Minh

    Ask if they're willing to be a profession reference. Their answer will tell how you did.

  • User profile image
    rjdohnert

    I already asked that and my boss today when he informed me they wouldnt be renewing the contract told me that i could use him as a reference anytime and he even gave me a lead to a company thats hiring.  My daughter thinks I should start my own company.
      Which has been something I have been contemplating for awhile anyway.

    She also offered up to help with the child support money her mom sends but Im not in that dire straits that I need to close down her college fund or take money from my kids.

    Minh wrote:
    Ask if they're willing to be a profession reference. Their answer will tell how you did.

  • User profile image
    irascian

    rjdohnert wrote:


    Have you guys ever been in a position where an employer said you did a great job but declined to renew your contract.



    That's the nature of contracting. When I was at one large motor company the head of the department had made a wise crack to the effect that when I left they'd be asking me to turn out the lights on my way out because I'd be the last one out the door. Not long after that I was looking for new work. We're used to fill a gap and when a company has to tighten its belt then someone has to go - it will always be the contractor.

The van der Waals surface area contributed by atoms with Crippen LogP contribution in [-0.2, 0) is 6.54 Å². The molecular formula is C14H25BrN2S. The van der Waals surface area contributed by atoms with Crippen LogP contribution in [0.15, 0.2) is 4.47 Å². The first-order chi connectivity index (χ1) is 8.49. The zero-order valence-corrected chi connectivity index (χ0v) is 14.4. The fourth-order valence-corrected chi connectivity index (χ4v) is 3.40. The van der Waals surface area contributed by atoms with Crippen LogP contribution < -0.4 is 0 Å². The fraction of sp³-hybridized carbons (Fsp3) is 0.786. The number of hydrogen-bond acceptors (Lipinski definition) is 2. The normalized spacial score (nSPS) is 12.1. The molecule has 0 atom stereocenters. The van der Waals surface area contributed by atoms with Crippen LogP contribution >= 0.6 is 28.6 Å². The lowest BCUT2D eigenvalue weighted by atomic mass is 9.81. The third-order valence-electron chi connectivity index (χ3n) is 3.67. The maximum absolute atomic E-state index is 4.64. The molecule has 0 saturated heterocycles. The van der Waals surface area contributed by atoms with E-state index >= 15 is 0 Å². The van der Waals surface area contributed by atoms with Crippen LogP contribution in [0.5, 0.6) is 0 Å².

18 months back I took on a 3 month contract and was told pretty much what you were told in the last few weeks. I was a bit down because I thought having such a short contract that wasn't renewed would look bad on my CV. As it happened on my very last day they won some new business and I was renewed for a six month contract. More than a year later I'm still there. That's just the nature of the business and the situations under which contractors are taken on.

    Other niner round here, who I greatly respect, was talking  a while back about going back to being a permie because "there's too much down time". That's one of the things you need to take into account before rushing into contracting thinking you're going to make pots of gold. Contracting is all about taking risks, and having enough belief in your talents and the marketplace to take those risks.

  • User profile image
    irascian

    Duplicate post deleted!

  • User profile image
    amotif

    irascian wrote: